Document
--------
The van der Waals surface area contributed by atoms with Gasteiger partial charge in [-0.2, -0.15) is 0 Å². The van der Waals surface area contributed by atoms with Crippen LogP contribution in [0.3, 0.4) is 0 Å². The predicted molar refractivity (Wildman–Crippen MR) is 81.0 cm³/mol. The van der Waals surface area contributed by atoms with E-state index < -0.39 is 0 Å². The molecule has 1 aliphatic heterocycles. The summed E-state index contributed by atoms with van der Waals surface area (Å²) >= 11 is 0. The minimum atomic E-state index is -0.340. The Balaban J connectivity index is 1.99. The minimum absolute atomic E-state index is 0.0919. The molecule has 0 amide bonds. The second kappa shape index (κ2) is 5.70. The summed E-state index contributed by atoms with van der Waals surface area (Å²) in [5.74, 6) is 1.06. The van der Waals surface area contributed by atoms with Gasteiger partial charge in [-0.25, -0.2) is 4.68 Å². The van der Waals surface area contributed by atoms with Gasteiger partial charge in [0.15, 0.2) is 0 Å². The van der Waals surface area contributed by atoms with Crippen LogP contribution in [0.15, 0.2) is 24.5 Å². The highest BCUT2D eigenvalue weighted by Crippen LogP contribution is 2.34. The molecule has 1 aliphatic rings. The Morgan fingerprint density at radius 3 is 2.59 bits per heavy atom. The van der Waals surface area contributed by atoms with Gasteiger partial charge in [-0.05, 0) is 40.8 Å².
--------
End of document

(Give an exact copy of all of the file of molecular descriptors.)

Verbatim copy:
The van der Waals surface area contributed by atoms with Gasteiger partial charge in [-0.2, -0.15) is 0 Å². The van der Waals surface area contributed by atoms with Crippen LogP contribution in [0.3, 0.4) is 0 Å². The predicted molar refractivity (Wildman–Crippen MR) is 81.0 cm³/mol. The van der Waals surface area contributed by atoms with E-state index < -0.39 is 0 Å². The molecule has 1 aliphatic heterocycles. The summed E-state index contributed by atoms with van der Waals surface area (Å²) >= 11 is 0. The minimum atomic E-state index is -0.340. The Balaban J connectivity index is 1.99. The minimum absolute atomic E-state index is 0.0919. The molecule has 0 amide bonds. The second kappa shape index (κ2) is 5.70. The summed E-state index contributed by atoms with van der Waals surface area (Å²) in [5.74, 6) is 1.06. The van der Waals surface area contributed by atoms with Gasteiger partial charge in [-0.25, -0.2) is 4.68 Å². The van der Waals surface area contributed by atoms with Gasteiger partial charge in [0.15, 0.2) is 0 Å². The van der Waals surface area contributed by atoms with Crippen LogP contribution in [0.15, 0.2) is 24.5 Å². The highest BCUT2D eigenvalue weighted by Crippen LogP contribution is 2.34. The molecule has 1 aliphatic rings. The Morgan fingerprint density at radius 3 is 2.59 bits per heavy atom. The van der Waals surface area contributed by atoms with Gasteiger partial charge in [-0.05, 0) is 40.8 Å².